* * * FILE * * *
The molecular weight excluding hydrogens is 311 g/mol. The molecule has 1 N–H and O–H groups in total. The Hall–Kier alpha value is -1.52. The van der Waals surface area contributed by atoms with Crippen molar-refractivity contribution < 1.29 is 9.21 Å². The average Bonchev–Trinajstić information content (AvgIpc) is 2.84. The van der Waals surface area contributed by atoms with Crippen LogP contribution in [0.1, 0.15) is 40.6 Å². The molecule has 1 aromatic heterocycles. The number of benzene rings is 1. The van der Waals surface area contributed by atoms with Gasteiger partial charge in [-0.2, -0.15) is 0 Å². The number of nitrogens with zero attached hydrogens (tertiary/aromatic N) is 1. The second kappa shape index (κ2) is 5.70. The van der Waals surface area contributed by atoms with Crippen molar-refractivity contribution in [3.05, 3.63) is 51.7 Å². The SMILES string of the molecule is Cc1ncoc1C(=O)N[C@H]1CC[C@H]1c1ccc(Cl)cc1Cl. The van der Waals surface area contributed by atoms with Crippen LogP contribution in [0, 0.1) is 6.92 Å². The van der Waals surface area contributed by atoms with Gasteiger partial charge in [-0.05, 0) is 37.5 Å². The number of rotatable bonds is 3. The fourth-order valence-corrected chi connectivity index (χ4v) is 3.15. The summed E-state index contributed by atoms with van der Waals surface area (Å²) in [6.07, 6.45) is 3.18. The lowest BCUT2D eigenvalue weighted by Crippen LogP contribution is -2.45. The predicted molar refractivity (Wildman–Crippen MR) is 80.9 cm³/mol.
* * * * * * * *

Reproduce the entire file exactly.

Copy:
The molecular weight excluding hydrogens is 311 g/mol. The molecule has 1 N–H and O–H groups in total. The Hall–Kier alpha value is -1.52. The van der Waals surface area contributed by atoms with Crippen molar-refractivity contribution < 1.29 is 9.21 Å². The average Bonchev–Trinajstić information content (AvgIpc) is 2.84. The van der Waals surface area contributed by atoms with Crippen LogP contribution in [0.1, 0.15) is 40.6 Å². The molecule has 1 aromatic heterocycles. The number of benzene rings is 1. The van der Waals surface area contributed by atoms with Gasteiger partial charge in [-0.2, -0.15) is 0 Å². The number of nitrogens with zero attached hydrogens (tertiary/aromatic N) is 1. The second kappa shape index (κ2) is 5.70. The van der Waals surface area contributed by atoms with Crippen molar-refractivity contribution in [3.05, 3.63) is 51.7 Å². The SMILES string of the molecule is Cc1ncoc1C(=O)N[C@H]1CC[C@H]1c1ccc(Cl)cc1Cl. The van der Waals surface area contributed by atoms with Crippen LogP contribution in [0, 0.1) is 6.92 Å². The van der Waals surface area contributed by atoms with Gasteiger partial charge in [-0.05, 0) is 37.5 Å². The number of rotatable bonds is 3. The fourth-order valence-corrected chi connectivity index (χ4v) is 3.15. The summed E-state index contributed by atoms with van der Waals surface area (Å²) in [6.07, 6.45) is 3.18. The lowest BCUT2D eigenvalue weighted by Crippen LogP contribution is -2.45. The predicted molar refractivity (Wildman–Crippen MR) is 80.9 cm³/mol.